Integrating customer behavior into pricing actions

Price can be used strategically, such as in helping to set your positioning, opening up new dayparts through loss-leader strategies, and dropping prices to prevent competitive intrusion.

Today, I want to focus on how I see restaurants setting prices for existing menus. Far too often, I hear about setting prices in relation to the competition, which strikes me as odd. Last I checked, your competition is not paying your bills.

Before I provide some alternatives, let me ask a couple of questions:

  • When you focus on the competition in setting price—how do you know which competition on which to focus? Your competitive set is likely broader than what you are using.
  • Does your competition have the same cost structure as you?

I have a couple of thoughts, first on integrating competitive pricing into decisions around where to take a price on your existing menu and, second, how to get the voice of the person paying the bills into existing menu pricing decisions.

There are two places to introduce and understand competitive pricing:

  • Cross-shopped / readily understood

    • Identify heavily cross-shopped items or where the market value is easily and readily understood. Use price here to demonstrate your relative affordability or the premium nature of your concept, given your authority.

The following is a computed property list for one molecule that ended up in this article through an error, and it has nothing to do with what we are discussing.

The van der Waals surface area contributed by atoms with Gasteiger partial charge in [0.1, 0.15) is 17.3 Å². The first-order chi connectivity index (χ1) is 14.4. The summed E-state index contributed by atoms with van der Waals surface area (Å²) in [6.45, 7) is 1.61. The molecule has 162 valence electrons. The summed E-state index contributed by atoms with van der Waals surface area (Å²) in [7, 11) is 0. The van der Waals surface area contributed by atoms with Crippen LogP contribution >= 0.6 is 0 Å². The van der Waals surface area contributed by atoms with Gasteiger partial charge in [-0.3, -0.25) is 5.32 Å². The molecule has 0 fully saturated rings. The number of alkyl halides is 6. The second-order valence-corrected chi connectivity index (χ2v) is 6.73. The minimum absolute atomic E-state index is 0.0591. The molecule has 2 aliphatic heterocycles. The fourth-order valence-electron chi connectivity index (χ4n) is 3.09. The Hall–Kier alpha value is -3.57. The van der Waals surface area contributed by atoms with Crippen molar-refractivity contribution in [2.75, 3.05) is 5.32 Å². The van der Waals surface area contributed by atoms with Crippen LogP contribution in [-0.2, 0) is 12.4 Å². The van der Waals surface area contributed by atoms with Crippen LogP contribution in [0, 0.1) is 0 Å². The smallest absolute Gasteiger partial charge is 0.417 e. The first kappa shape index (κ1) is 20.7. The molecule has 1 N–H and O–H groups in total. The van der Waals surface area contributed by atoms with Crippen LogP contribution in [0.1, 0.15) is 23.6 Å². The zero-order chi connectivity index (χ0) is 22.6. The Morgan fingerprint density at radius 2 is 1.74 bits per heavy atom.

• The role of the product/category

    • Understand the role of that product/category in driving traffic and margin and how price fits into that role—then decide if/how to respond competitively. For example, you may have line-priced a category to promote affordability at a given daypart. While the competition would suggest that you raise your prices, you may choose to keep pricing lower to signal affordability (and then price other parts of the menu higher to offset the margin hit).

I am going back to my comment about who is paying the bills. What are you doing to integrate the customer into your price increases? Typical options might include:

  1. Pre-testing

    • Take a group of stores and introduce your new prices to understand the impact on traffic and mix shifts.
  2. Using attitudinal data to inform 

    • Watch attitudinal measures around value for the money, likelihood to return, intent to use, etc., as these often link to traffic and can be a bellwether.
  3. Sample

    • Get a large enough long enough sample. Remember, most of your customers are “light” buyers. You will need to watch your financials and attitudinal measures over an extended period (ideally against a control set) to understand what impact your choices are having.

Integrating this type of additional information should help you make decisions about how to maintain (or improve) your percent dollar margin delivered over the longer term.